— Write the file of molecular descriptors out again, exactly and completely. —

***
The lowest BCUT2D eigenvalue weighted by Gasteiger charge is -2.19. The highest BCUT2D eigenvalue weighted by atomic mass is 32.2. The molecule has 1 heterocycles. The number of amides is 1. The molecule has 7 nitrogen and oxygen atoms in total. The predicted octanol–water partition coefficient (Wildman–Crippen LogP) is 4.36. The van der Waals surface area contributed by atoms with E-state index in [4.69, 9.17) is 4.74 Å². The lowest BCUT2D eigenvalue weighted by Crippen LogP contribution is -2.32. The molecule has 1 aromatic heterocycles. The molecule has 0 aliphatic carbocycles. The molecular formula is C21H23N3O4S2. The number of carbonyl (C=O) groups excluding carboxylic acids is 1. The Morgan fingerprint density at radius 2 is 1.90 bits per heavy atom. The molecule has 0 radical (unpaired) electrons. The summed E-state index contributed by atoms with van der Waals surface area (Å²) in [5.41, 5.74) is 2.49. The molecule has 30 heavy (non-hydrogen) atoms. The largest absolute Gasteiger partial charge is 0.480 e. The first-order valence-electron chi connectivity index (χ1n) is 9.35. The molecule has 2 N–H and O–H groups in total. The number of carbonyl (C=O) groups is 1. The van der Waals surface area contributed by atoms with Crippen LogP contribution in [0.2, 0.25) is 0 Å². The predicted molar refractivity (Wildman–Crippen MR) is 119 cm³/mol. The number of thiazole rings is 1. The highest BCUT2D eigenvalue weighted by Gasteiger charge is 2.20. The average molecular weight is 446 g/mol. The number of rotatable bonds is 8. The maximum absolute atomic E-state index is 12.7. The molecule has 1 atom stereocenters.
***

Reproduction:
The lowest BCUT2D eigenvalue weighted by Gasteiger charge is -2.19. The highest BCUT2D eigenvalue weighted by atomic mass is 32.2. The molecule has 1 heterocycles. The number of amides is 1. The molecule has 7 nitrogen and oxygen atoms in total. The predicted octanol–water partition coefficient (Wildman–Crippen LogP) is 4.36. The van der Waals surface area contributed by atoms with E-state index in [4.69, 9.17) is 4.74 Å². The lowest BCUT2D eigenvalue weighted by Crippen LogP contribution is -2.32. The molecule has 1 aromatic heterocycles. The molecule has 0 aliphatic carbocycles. The molecular formula is C21H23N3O4S2. The number of carbonyl (C=O) groups excluding carboxylic acids is 1. The Morgan fingerprint density at radius 2 is 1.90 bits per heavy atom. The molecule has 0 radical (unpaired) electrons. The summed E-state index contributed by atoms with van der Waals surface area (Å²) in [5.41, 5.74) is 2.49. The molecule has 30 heavy (non-hydrogen) atoms. The largest absolute Gasteiger partial charge is 0.480 e. The first-order valence-electron chi connectivity index (χ1n) is 9.35. The molecule has 2 N–H and O–H groups in total. The number of carbonyl (C=O) groups is 1. The van der Waals surface area contributed by atoms with Crippen LogP contribution in [0.2, 0.25) is 0 Å². The predicted molar refractivity (Wildman–Crippen MR) is 119 cm³/mol. The number of thiazole rings is 1. The highest BCUT2D eigenvalue weighted by Gasteiger charge is 2.20. The average molecular weight is 446 g/mol. The number of rotatable bonds is 8. The maximum absolute atomic E-state index is 12.7. The molecule has 1 atom stereocenters.